Context – the driver to actionable use of Big Data

In a previous article titled Context and Data, I wrote about the need to understand the ‘context’ surrounding data. Without context, data is data. You really can’t do much useful with data. Sure, you can analyze it…but in order to get any decent analysis results, you’ve got to know what the contextual wrapping of that data is.

Context allows you to build actionable outcomes with data. With context, you know the right questions to ask when analyzing data. With context, you can at least get information from your data – and hopefully glean some real knowledge from it.  With context, you’ll even be able to determine what data is important and what data isn’t.

wrote an interesting piece recently on Midsize Insider titled Actionable Insight: Big Data’s Best Use where he hits on the same truth about context, at least in a roundabout way.

Doug writes:

…But making best use of this growing resource means more than organizing it into neat columns and sensible rows; IT professionals also need a way to glean actionable insight from the data they create.


Big data is an ever-expanding resource companies generate without any effort; the simple acts of sending email, selling products, or posting on social media websites creates new data. This puts midsize IT departments tasked with delivering consistently actionable resources in a difficult position. Simply mining huge data sets for organization and ease of storage isn’t enough. Adaptable, flexible business intelligence (BI) tools must be used – along with the right questions – to deliver an end result that contains at least one key aspect of actionable insight and allows companies to take decisive steps forward.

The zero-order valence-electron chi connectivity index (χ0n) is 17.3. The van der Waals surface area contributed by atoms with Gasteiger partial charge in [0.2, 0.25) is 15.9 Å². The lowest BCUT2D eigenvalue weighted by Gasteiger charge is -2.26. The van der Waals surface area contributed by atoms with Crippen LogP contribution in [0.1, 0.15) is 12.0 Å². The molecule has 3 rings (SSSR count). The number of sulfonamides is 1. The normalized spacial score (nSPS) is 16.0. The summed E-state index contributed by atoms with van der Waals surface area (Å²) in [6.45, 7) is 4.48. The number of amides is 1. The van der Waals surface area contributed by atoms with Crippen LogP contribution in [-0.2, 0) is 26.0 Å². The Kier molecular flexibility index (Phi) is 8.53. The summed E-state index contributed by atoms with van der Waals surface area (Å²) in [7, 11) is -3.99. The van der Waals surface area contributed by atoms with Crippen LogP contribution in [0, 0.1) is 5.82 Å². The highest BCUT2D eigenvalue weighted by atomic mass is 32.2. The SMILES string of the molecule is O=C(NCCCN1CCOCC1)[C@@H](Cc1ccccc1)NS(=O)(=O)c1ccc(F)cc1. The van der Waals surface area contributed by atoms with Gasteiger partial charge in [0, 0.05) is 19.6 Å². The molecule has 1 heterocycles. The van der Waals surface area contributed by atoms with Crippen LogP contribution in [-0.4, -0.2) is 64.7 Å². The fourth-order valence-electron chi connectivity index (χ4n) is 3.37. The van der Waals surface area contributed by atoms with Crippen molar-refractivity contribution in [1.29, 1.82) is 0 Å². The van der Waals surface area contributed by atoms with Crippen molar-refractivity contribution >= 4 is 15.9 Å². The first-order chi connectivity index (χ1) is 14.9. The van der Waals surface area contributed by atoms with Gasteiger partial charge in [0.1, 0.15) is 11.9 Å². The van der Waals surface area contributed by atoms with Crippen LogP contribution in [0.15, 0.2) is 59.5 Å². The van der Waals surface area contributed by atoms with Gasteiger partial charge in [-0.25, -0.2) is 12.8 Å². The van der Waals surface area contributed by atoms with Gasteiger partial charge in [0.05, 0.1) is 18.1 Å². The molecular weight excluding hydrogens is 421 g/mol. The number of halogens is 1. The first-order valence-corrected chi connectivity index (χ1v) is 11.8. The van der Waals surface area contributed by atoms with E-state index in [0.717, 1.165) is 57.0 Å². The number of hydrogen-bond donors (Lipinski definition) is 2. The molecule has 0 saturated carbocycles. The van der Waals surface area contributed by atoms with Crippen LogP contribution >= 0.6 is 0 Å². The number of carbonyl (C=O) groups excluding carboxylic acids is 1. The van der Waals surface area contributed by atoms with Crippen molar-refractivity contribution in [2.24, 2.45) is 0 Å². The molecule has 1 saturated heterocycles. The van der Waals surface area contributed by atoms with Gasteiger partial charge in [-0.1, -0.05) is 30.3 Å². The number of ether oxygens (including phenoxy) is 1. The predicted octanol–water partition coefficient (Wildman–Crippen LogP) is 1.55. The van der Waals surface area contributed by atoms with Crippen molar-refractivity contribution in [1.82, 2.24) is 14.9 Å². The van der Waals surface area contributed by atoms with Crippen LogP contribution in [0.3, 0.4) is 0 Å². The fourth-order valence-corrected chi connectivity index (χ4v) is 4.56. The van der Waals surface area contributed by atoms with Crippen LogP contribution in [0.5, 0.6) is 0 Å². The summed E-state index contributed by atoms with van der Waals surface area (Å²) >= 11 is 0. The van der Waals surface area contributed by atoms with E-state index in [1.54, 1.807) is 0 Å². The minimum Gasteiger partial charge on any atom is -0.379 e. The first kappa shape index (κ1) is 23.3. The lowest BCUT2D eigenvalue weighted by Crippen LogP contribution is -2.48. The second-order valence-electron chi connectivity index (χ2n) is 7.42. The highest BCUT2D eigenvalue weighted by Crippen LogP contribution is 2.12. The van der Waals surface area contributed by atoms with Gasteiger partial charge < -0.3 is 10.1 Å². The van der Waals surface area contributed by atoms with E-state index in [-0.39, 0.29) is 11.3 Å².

Emphasis mine.

While Doug doesn’t come right out and use the word ‘context’ in his article, he hints at it with the ‘right questions’ line of thought. The right questions indeed.

In order to ask the right questions, you’ve got to understand the context of the data. This means understanding your business. It also means understanding the tool set available to you for collecting and analyzing data. Lastly, context gives you the grounding you need to ask and answer the right questions.

Context is the driver for actionable use of big data.  Data without context is just data.

This post was written as part of the IBM for Midsize Business program, which provides midsize businesses with the tools, expertise and solutions they need to become engines of a smarter planet. I’ve been compensated to contribute to this program, but the opinions expressed in this post are my own and don’t necessarily represent IBM’s positions, strategies or opinions.


  1. […] the Mid-sized and Small Business.  I’ve written about the topic before (e.g., see here and here) and think Big Data is useful for any organization regardless of size but I also believe the focus […]

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